Cover of report.

Commission on Religions and Belief in Public Life (December 2015)

The Commission on Religion and Belief in British Public Life was convened by the Woolf Institute, Cambridge, to:

  • consider the place and role of religion and belief in contemporary Britain, and the significance of emerging trends and identities
  • examine how ideas of Britishness and national identity may be inclusive of a range of religions and beliefs, and may in turn influence people’s self-understanding
  • explore how shared understandings of the common good may contribute to greater levels of mutual trust and collective action, and to a more harmonious society
  • make recommendations for public life and policy.

The section on education begins on Page 30.

Cover of Big ideas for RE.

Big Ideas for RE

The aim of this project is to address long-standing practical issues concerning curriculum content selection, curriculum coherence and subject relevance in Religious Education (RE) by applying the theories of Grant Wiggins, Jay McTighe and Lynne Errickson to develop principles and ‘Big Ideas’ that teachers, curriculum designers, syllabus writers, textbook authors and other stakeholders can use in determining the selection and sequence of RE curriculum content. More specifically, the project’s objectives are:

  • To identify principles for RE that will clarify for political, public and professional audiences the purposes and practices of the subject;
  • To identify a manageable number of Big Ideas for RE which can be used subsequently to determine the selection of curriculum content;
  • To provide a progressive description of each Big Idea, using concepts and language appropriate for pupils at each Key Stage, which can be used subsequently to determine the sequencing of curriculum content; and finally
  • To use these Big Ideas and progressive descriptors as criteria to select exemplar RE curriculum content and demonstrate how this could be sequenced appropriately across the Key Stages.

4. Major Reports on RE

The Commission on RE Report 2018

The RE Council of England and Wales set up a Commission on Religious Education in 2016. This was established to review the legal, education, and policy frameworks for religious education (RE) in schools in England.  The review was designed to inform policymakers, with the ultimate aim of improving the quality and rigour of religious education and its capacity to prepare pupils for life in modern Britain.

The final report was published in the autumn of 2018. It sets out a National Plan for RE comprising of 11 recommendations, and calls on the Government to consider and adopt it.

The National Plan is built around a National Entitlement which sets out what all pupils up to the end of Year 11, in all publicly funded schools, should be entitled to be taught.  The National Entitlement reflects a new and inclusive vision for the subject, fully embracing the diversity and richness of religious and non-religious worldviews.  It is argued that it could ensure a strong academic basis for the subject in all schools.  The National Plan provides for flexibility of approach in the translation of the National Entitlement into programmes of study in schools, ensuring that Headteachers are able to choose the approach that is most appropriate for their pupils.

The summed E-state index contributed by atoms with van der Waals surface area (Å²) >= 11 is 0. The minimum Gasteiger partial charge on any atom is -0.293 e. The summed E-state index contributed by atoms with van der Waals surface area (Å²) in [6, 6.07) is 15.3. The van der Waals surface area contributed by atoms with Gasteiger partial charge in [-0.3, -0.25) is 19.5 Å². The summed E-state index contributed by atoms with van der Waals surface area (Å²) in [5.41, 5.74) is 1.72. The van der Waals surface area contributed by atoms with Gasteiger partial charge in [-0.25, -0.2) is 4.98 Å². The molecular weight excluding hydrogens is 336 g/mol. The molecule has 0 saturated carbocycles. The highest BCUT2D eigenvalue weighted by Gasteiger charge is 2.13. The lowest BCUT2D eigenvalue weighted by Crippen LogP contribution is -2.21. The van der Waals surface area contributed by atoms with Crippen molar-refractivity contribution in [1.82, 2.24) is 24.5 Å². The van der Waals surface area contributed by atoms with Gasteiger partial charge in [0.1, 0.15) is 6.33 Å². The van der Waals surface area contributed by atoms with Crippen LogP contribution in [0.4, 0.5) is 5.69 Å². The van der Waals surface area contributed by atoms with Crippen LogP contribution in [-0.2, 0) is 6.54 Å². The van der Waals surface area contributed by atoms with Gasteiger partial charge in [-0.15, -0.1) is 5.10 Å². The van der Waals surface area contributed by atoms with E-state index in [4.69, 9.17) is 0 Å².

The report is the result of two years work from Commissioners.  They have listened to evidence from a wide-range of concerned parties including pupils, teachers, lecturers, advisers, parents and faith and belief communities.  The Commission received over three thousand submissions, all of which have been carefully considered.

Research review series: religious education

A major research paper on RE was published by Ofsted on 12th May 2021.

In this review, Ofsted has:

  • outlined the national context in relation to RE
  • summarised its review of research into factors that can affect the quality of education in RE
  • considered curriculum progression in RE, pedagogy, assessment and the impact of school leaders’ decisions on provision.

The report refers to three different types of knowledge used in RE. These broad types of knowledge are ‘pillars of progression’ within RE. ‘Getting better’ at RE comprises knowing more of these pillars as they are set out within the RE curriculum:

  • first, ‘substantive’ knowledge: knowledge about various religious and non-religious traditions or worldviews
  • second, ‘ways of knowing’: pupils learn ‘how to know’ about religion and worldviews
  • third, ‘personal knowledge’: pupils build an awareness of their own presuppositions and values about the religions and worldviews they study.

In the report, Ofsted highlights its view of the essentail features of high quality RE:

  • A consideration of the knowledge that pupils build through the RE curriculum, because accurate knowledge about religions and worldviews an be beneficial for achieving different purposes and aims for RE.
  • High expectations about scholarship in the curriculum to guard against pupils’ misconceptions – what is taught and learned in RE is grounded in what is known about religions and worldviews from academic study (scholarship).
  • Carefully selected and well-sequenced substantive content and concepts.
  • ‘Ways of knowing’ are appropriately taught alongside the substantive content and are not isolated from the content and concepts that pupils learn.
  • A consideration of when pupils should relate the content to their own personal knowledge (for example, prior assumptions).

Other useful links that focus on current issues in RE in England can be found here:

This report was written by Lesley Prior, the EFTRE representative for England  – October 2021